Apps are tough for people to get right. In my very humble opinion they really have to add value to someones life, enough value that a person will download it in the first place and then use it again (and again). There are some great ones out there that we all use (most of Europe seems to be using WhatsApp!).
I saw someone post on Facebook this morning about this app, I probably should know, but I am guessing their kid (or kids) have asthma, so they thought this was (and I quote) ‘genius’.
The app allows users to record and track their asthma symptoms, medication usage and peak flow to help them control their condition. Users may also share the diary and a graph of their asthma activities with their healthcare professional if they wish. The Asthma Coach also provides users videos on how to correctly use inhalers and other devices, what to do in an emergency and how to test your peak flow.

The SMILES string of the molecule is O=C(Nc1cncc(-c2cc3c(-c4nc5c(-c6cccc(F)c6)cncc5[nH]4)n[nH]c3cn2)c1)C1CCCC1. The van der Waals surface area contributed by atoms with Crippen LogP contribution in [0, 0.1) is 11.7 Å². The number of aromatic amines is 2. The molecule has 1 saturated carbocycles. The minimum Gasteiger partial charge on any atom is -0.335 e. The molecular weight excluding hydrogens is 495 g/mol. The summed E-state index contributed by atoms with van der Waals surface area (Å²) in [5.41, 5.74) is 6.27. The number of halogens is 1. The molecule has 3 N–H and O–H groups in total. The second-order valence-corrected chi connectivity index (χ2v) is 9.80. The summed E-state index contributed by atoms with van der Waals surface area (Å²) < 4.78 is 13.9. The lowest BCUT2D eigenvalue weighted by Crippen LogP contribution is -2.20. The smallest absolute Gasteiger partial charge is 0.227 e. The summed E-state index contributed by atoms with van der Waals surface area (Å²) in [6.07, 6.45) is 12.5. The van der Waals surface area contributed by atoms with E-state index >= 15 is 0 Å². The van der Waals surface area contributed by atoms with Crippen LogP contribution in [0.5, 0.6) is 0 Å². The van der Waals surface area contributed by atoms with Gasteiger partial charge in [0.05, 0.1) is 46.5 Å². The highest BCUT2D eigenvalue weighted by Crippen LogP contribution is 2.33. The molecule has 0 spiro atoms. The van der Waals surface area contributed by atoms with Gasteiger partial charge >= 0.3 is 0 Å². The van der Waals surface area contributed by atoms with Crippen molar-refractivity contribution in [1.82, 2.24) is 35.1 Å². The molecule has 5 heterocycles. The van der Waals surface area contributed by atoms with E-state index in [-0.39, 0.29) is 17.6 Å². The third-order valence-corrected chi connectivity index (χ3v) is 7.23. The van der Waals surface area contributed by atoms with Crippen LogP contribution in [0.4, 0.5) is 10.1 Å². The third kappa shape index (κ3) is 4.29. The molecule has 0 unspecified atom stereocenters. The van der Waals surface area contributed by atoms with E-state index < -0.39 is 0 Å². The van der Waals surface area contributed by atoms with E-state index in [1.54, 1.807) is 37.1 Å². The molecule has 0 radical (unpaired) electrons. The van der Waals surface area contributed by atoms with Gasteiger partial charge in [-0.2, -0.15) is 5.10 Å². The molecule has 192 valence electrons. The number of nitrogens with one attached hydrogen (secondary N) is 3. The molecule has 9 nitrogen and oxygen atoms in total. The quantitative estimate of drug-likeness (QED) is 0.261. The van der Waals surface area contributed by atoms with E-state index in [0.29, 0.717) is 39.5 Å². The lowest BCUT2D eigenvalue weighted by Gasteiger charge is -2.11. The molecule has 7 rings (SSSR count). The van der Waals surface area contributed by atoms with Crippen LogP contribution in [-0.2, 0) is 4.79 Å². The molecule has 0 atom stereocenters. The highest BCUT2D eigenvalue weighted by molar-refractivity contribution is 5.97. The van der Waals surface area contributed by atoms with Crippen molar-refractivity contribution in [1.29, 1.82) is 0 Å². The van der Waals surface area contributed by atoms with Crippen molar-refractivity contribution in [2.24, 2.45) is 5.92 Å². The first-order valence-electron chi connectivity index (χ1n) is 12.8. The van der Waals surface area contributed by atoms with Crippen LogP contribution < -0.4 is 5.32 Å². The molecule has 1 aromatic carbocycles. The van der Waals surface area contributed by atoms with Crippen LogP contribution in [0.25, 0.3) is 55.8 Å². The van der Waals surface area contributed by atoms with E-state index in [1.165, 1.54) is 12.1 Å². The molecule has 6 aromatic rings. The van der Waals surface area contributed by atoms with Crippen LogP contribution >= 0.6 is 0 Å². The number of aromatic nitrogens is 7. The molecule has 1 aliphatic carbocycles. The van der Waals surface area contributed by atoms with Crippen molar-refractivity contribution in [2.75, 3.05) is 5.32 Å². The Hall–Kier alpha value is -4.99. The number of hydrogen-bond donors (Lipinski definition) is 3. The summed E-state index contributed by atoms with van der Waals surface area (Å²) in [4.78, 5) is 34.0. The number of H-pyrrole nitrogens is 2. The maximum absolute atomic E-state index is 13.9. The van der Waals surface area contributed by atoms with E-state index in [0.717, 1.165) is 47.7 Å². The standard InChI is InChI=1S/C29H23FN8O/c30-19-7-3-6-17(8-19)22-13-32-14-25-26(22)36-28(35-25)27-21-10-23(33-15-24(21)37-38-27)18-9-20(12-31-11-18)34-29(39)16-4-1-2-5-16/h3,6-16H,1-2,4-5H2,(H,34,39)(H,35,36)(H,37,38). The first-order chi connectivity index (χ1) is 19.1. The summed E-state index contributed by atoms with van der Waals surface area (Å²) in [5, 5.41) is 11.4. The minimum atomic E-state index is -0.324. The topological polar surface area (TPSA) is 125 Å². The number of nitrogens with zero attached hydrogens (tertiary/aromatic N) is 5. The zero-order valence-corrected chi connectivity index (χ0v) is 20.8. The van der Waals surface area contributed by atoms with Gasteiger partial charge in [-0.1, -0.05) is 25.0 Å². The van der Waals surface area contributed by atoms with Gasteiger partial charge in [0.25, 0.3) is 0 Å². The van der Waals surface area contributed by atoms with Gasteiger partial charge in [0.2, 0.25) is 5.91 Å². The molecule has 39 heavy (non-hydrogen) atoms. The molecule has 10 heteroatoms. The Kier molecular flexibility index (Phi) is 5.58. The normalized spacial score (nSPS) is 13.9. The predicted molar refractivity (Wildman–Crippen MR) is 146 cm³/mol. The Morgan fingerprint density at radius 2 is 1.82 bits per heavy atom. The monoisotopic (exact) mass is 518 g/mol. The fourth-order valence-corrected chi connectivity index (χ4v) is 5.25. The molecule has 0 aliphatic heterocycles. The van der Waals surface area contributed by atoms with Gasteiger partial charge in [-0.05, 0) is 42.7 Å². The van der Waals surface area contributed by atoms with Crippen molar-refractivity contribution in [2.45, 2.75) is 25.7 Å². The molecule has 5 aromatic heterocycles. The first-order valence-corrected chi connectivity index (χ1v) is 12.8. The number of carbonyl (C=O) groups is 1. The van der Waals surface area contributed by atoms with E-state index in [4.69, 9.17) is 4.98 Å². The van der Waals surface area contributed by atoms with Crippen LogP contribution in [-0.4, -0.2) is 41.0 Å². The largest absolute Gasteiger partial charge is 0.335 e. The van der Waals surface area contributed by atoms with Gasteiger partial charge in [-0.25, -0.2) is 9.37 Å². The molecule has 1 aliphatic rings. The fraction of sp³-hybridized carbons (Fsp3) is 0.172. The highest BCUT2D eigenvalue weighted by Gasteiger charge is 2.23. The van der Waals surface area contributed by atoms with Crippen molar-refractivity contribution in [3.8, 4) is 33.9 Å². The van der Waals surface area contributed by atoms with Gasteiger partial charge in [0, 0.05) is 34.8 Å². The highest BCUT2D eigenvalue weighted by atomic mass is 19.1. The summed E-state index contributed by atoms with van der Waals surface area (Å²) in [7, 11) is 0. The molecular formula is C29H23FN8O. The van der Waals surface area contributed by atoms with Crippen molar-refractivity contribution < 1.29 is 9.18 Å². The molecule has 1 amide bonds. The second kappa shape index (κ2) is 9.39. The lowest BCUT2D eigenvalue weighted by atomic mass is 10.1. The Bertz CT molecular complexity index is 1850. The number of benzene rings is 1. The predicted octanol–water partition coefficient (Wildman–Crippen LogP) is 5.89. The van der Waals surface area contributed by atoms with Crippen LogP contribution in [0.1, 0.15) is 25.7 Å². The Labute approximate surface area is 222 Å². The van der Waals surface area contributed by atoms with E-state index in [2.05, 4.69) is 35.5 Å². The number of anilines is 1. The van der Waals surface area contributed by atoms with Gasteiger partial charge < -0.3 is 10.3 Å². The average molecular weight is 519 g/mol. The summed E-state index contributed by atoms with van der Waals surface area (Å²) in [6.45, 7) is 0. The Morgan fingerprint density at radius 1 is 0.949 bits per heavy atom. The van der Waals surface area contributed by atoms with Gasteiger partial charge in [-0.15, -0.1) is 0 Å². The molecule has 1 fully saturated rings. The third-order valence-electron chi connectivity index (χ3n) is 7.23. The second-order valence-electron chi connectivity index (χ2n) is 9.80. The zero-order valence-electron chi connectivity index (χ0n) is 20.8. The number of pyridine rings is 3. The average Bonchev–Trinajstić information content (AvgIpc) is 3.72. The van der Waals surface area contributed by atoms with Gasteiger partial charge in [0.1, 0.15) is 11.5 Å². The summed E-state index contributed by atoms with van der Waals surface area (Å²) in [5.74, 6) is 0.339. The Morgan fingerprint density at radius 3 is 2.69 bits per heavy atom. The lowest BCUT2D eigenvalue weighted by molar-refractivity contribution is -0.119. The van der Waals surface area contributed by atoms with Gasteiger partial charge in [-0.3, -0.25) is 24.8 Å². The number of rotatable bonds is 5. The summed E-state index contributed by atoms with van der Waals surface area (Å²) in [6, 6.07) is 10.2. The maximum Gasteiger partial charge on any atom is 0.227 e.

The free app can be used by anyone with asthma and can also be used by the parent of a child with asthma to help track their condition.
Dr Basil Elnazir, of The National Children’s Hospital, Tallaght and Chairperson of the Asthma Society Medical Committee, said, “We hope that the app will help young people to engage in managing their own asthma. They form lifelong health habits in these years, so if they start to control their asthma now this will help them throughout their lives. We can’t change whether people have asthma or not but we can help to change their outcomes through management of their condition. The app will help them to do this in partnership with their healthcare professional.’
The project was enabled through an unrestricted educational grant from Pfizer Healthcare Ireland. The app also includes a pollen forecast from March-November, which is supported by Dyson.